A private collection of British and European silver smashed expectations during our March Fine Art and Antique auction. The 150 lots, amassed by a Leicester collector throughout the mid-20th century, reflected silver-smithing from several centuries, and broadly focused on Ecclesiastical ware. Chalices, beakers, patens, and communion sets were all well represented, but the most significant section was arguably held for the very end of the section. A dozen lots of spoons, dating from as early as the early 1500s when Henry VII was on the throne, brought specialist collectors and trade buyers in from far and wide. All far exceeded pre-sale estimates. Here we give an insight as to why a humble spoon made £6,000 plus premium at auction.
A spoon is made of three distinct parts: the bowl, the stem or shaft, and the terminal. In the early 15th Century, silver smiths started adapting the terminals, incorporating depictions of one of the Twelve Apostles – such as lot 146. They would make a set of the twelve Apostles, and some sets would have had a thirteenth spoon symbolising Jesus or the Virgin Mary. The Virgin Mary was often depicted by what is known as a Maidenhead terminal – for example lot 148. Being a spoon, at that time the most common form of table ware or cutlery, it symbolised strongly with The Last Supper. By the 16th Century such spoons had become very popular baptismal presents and would often be used throughout life, for every mealtime. Being silver, they could be refashioned with the changing fashions of the day.
Other terminal designs that you might see commonly in spoons from the 15th- to 18th-centuries include: Slip top – a simple sloping finial, favoured by the Puritans; Trefid spoon – originated in France and made popular by Charles II, has a trefoil end bearing resemblance to a deer’s foot; Dog-nose spoon – an adaption of the Trefid spoon but with a smoother rounded terminal, common at the turn of the 18th century.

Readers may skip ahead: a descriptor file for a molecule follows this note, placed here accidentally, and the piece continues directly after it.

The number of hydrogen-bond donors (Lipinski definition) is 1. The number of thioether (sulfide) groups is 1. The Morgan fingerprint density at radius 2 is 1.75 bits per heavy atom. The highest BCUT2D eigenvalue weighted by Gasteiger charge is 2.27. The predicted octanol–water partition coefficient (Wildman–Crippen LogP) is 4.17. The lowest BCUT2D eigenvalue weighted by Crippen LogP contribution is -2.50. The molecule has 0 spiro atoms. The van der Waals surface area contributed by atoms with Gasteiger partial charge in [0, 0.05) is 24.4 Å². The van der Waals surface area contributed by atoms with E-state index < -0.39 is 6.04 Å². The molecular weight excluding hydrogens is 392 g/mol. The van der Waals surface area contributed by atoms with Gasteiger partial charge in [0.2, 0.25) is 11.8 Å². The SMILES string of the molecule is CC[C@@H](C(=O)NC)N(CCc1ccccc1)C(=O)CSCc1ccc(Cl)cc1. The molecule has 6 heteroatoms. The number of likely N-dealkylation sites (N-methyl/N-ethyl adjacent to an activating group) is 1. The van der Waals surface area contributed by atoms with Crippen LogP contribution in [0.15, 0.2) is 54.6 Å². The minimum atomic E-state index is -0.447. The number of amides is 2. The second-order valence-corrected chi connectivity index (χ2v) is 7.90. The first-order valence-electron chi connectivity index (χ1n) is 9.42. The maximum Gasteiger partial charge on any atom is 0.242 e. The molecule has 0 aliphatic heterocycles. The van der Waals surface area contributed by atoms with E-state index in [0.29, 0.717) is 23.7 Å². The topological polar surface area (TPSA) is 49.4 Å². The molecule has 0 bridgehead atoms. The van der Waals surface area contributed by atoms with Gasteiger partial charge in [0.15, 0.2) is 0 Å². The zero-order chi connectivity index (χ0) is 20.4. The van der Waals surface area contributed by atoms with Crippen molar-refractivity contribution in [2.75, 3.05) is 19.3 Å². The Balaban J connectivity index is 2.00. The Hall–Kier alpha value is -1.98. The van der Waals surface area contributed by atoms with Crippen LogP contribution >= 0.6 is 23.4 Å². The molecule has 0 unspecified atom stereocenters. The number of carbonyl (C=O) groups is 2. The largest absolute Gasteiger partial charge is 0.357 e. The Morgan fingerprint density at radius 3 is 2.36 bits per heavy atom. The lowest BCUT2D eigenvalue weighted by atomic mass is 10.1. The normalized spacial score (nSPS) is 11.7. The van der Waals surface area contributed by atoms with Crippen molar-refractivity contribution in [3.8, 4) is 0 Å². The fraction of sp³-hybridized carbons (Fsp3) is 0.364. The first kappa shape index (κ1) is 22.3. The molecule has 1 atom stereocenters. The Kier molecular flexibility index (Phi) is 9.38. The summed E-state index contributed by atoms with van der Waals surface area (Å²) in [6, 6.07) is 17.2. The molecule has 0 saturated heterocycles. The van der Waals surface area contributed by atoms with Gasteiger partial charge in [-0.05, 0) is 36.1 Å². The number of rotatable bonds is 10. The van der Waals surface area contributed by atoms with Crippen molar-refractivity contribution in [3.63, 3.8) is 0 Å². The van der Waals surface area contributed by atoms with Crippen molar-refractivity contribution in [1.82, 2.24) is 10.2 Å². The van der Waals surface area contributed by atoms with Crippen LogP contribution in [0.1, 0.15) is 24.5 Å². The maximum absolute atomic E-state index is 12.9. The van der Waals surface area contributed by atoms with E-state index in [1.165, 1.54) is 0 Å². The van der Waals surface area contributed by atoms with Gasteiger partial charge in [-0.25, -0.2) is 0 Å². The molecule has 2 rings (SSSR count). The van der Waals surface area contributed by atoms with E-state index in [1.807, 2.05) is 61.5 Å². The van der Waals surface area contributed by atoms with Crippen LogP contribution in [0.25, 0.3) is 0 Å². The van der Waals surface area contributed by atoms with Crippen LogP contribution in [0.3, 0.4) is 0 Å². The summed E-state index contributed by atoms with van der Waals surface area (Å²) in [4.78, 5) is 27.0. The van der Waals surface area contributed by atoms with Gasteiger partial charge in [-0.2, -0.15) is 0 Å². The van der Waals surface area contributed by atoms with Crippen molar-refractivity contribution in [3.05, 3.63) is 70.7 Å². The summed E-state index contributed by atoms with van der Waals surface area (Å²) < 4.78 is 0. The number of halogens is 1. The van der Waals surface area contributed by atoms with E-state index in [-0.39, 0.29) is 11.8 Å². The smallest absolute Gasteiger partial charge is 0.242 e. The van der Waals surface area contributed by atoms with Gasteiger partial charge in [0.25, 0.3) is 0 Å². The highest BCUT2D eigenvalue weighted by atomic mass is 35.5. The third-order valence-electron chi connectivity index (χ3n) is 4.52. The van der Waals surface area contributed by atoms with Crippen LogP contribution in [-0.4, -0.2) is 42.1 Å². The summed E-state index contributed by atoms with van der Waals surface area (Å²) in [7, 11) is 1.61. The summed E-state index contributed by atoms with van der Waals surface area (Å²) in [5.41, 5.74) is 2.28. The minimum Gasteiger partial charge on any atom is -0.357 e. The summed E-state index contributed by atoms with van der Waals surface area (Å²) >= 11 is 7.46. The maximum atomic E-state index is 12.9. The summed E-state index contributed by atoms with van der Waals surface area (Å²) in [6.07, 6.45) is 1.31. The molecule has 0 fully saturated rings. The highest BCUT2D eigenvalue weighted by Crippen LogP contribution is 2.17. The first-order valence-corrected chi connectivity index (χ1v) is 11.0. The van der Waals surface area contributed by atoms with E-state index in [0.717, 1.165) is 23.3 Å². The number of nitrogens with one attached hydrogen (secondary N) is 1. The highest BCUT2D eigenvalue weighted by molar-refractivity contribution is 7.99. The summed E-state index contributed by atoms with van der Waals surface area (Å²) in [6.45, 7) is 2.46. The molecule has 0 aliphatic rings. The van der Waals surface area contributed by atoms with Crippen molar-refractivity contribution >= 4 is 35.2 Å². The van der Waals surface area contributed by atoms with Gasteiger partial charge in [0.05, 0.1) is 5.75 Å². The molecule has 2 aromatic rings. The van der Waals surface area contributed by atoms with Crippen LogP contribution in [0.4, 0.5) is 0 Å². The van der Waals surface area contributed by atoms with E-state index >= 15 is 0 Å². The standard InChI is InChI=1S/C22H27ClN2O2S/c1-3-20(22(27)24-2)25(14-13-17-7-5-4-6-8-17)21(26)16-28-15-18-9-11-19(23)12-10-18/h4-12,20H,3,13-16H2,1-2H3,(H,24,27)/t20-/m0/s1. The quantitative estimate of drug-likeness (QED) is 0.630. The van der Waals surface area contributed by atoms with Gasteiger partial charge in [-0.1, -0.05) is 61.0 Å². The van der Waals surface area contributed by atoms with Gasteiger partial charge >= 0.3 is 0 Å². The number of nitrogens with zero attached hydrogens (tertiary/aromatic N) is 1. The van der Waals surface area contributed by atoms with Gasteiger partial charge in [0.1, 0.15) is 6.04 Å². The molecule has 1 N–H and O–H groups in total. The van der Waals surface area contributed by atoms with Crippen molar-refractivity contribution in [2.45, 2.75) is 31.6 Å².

As with any area of silver collecting, the Maker plays a highly important factor in determining value. Certain makers, such as William Cawdell, specialised in making spoons and so collectors today seek examples by these leading silversmiths. Cawdell’s craftsmanship is so highly regarded, a full set of Apostle Spoons can be found in the Metropolitan Museum Collection, New York. There were two examples by Cawdell in this collection, both with well struck, still very distinct marks. That is another factor collectors are looking for – are the hallmarks crisp and clear? If so, the excitement can grow, as happened here. Lot 147 realised £1,300; with lot 148 realising £3,400. But the top lot - lot 146 - had indistinct marks. We felt it date from the early 17th century, but immediate comments from those in the room after it had sold suggest it was a century earlier, during the reign of Henry VII.
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